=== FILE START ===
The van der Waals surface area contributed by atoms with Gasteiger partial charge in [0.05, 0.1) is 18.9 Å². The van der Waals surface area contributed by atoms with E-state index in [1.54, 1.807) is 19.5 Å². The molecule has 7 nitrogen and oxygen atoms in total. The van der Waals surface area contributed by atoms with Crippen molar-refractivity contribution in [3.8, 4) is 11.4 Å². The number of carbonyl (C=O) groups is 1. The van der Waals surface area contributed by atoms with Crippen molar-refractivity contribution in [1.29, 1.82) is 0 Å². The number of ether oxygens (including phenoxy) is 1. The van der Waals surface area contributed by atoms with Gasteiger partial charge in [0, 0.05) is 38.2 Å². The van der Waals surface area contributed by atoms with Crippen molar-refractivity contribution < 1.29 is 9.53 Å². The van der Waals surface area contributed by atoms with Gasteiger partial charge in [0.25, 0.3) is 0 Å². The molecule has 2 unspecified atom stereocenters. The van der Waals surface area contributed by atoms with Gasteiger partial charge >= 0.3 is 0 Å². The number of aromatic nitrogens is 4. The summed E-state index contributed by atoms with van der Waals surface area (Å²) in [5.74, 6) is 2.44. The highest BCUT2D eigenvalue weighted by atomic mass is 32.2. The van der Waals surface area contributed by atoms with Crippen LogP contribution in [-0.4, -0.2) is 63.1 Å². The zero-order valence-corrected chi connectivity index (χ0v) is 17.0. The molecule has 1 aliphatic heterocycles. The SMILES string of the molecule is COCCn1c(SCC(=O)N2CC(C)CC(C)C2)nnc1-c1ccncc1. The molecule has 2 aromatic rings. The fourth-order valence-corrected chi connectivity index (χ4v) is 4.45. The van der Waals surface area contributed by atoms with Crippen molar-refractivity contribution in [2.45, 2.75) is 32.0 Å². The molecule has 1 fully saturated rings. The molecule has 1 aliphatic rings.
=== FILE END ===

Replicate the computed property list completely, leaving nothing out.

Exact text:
The van der Waals surface area contributed by atoms with Gasteiger partial charge in [0.05, 0.1) is 18.9 Å². The van der Waals surface area contributed by atoms with E-state index in [1.54, 1.807) is 19.5 Å². The molecule has 7 nitrogen and oxygen atoms in total. The van der Waals surface area contributed by atoms with Crippen molar-refractivity contribution in [3.8, 4) is 11.4 Å². The number of carbonyl (C=O) groups is 1. The van der Waals surface area contributed by atoms with Crippen molar-refractivity contribution in [1.29, 1.82) is 0 Å². The number of ether oxygens (including phenoxy) is 1. The van der Waals surface area contributed by atoms with Gasteiger partial charge in [0, 0.05) is 38.2 Å². The van der Waals surface area contributed by atoms with Crippen molar-refractivity contribution < 1.29 is 9.53 Å². The van der Waals surface area contributed by atoms with Gasteiger partial charge in [0.25, 0.3) is 0 Å². The molecule has 2 unspecified atom stereocenters. The van der Waals surface area contributed by atoms with Gasteiger partial charge >= 0.3 is 0 Å². The number of aromatic nitrogens is 4. The summed E-state index contributed by atoms with van der Waals surface area (Å²) in [5.74, 6) is 2.44. The highest BCUT2D eigenvalue weighted by atomic mass is 32.2. The van der Waals surface area contributed by atoms with Crippen LogP contribution in [-0.4, -0.2) is 63.1 Å². The zero-order valence-corrected chi connectivity index (χ0v) is 17.0. The molecule has 1 aliphatic heterocycles. The SMILES string of the molecule is COCCn1c(SCC(=O)N2CC(C)CC(C)C2)nnc1-c1ccncc1. The molecule has 2 aromatic rings. The fourth-order valence-corrected chi connectivity index (χ4v) is 4.45. The van der Waals surface area contributed by atoms with Crippen molar-refractivity contribution in [2.45, 2.75) is 32.0 Å². The molecule has 1 fully saturated rings. The molecule has 1 aliphatic rings.